Take one nominally Republican presidential candidate—your choice whether it is the candidate or the Republican Party itself which is the nominal—have him trample the sacred shibboleths of everyone in sight—deeply held principles to you—while at the same time invoking these same principles in others and you get Chicago.
“A Donald Trump rally in Chicago was called off Friday after protests and clashes erupted even before the controversial candidate took the stage,” reported MSNBC. The Left was manifestly jubilant: they had shut down the blasphemer.
Some in the crowd were heard yelling “We did it! We did it!” after the rally was called off for the evening. There were clashes inside the venue and a large group was seen fighting outside…
Trump told MSNBC in a telephone interview Friday evening, “I just don’t want to see people hurt … We can come back and do it another time.” He said he felt the decision was “the right thing to do under the circumstances.”
Even people from his party could not help but feel Trump had it coming; that the tenor of his rallies would inevitably bring a clash.
“I think a campaign bears responsibility for creating an environment, when the candidate urges supporters to engage in physical violence to punch people in the face,” Sen. Ted Cruz said, speaking to reporters at Rolling Meadows, Illinois. “The predictable consequence of that is that it escalates. And today is unlikely to be the last such instance…That’s not how our politics should occur.
Sen. Marco Rubio argued it’s Trump’s rhetoric that is inciting violence at his events. “I should point out there isn’t violence at my events,” Rubio said. “There isn’t violence at Ted’s events. There isn’t violence at a Kasich event. There isn’t violence at a Clinton event.”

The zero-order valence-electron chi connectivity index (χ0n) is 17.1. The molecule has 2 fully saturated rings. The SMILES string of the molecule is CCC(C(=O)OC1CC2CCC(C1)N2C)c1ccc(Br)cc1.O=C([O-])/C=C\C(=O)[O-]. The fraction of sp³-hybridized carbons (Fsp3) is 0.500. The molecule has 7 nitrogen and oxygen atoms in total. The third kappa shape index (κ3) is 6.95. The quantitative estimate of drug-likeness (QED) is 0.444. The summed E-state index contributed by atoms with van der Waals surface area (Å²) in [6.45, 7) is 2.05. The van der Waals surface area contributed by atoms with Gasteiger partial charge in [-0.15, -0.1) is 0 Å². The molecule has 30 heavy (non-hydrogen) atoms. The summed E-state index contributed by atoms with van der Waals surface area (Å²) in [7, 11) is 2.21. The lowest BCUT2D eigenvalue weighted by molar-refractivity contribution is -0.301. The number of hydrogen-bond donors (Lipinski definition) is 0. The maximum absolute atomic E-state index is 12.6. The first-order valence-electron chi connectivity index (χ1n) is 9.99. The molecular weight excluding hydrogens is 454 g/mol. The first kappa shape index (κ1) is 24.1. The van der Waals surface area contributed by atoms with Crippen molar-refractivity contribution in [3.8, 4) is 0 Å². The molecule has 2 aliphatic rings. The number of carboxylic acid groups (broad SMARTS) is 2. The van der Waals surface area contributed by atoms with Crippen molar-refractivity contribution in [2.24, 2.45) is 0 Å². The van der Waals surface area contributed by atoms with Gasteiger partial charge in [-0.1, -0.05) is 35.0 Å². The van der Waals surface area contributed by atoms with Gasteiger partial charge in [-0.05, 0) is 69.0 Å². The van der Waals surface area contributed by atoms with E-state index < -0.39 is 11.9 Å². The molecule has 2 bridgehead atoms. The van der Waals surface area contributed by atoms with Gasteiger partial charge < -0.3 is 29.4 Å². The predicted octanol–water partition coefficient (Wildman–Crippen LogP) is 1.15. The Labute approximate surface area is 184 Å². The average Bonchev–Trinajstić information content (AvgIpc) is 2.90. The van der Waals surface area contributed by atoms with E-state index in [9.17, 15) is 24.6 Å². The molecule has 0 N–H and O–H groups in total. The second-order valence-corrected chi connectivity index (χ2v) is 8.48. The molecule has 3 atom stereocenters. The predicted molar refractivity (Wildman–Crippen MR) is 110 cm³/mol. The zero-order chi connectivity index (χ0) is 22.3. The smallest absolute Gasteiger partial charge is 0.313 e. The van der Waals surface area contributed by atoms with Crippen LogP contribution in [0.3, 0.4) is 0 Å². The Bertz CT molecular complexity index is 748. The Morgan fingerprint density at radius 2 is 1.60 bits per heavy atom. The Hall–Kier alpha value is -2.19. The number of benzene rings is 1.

“There is only one presidential candidate who has violence at their events. And I do think Donald needs to realize and take responsibility for the fact that some of the rhetoric he has used could be contributing to this environment that is growing increasingly disturbing for a number of Americans,” Rubio told ABC News at a media availability in Naples, Florida.
Hillary Clinton decried the “divisive rhetoric,” citing the case of an “evil man” who walked into a church and killed 9 people as an example of provocation. Yet others saw Trump as paying the Left back in their own coin of transgressiveness and forgave him on that account. “Anyone else notice the Mexican flags being waved by the anti-Trump Chicago mob?” Ann Coulter tweeted. The argument that “the enemy of my enemy is my friend” is very persuasive and once convinced even Winston Churchill to declare “if Hitler invaded hell I would make at least a favourable reference to the devil in the House of Commons.” Hitler and Hell. What about Trump and Chicago?
Still, it is doubtful the Left has actually shut The Donald down. They’ve most likely supercharged him. Saul Alinsky taught his disciples that confrontation — of precisely the kind that just transpired in Chicago — radicalized people far more efficiently than speeches, and exhorted organizers to seek every opportunity, not to “get along”, but to let it all hang out. By that standard the Trump supporters have been given a master class in radicalization. Because the rally has merely been postponed or relocated, it’s better than even odds that tonight’s fireworks will attract as many people for the rematch as it repels.
“If you build it, they will come,” goes the line in the movie Field of Dreams. In this case, who built what keeps ’em coming. President Obama recently told CBS that he didn’t create Donald Trump and assigned the blame to the Republican Party. But then he also said he didn’t cause the “s**t show” in Libya or Syria: David Cameron did.
The plain fact is that something keeps them coming. To the last rally and probably to the next rally. It may be that not even Trump himself packs them in, but something beyond himself which he for whatever reason channels.
Listen to my freewheeling interview with William Campbell in Challenging Opinions.
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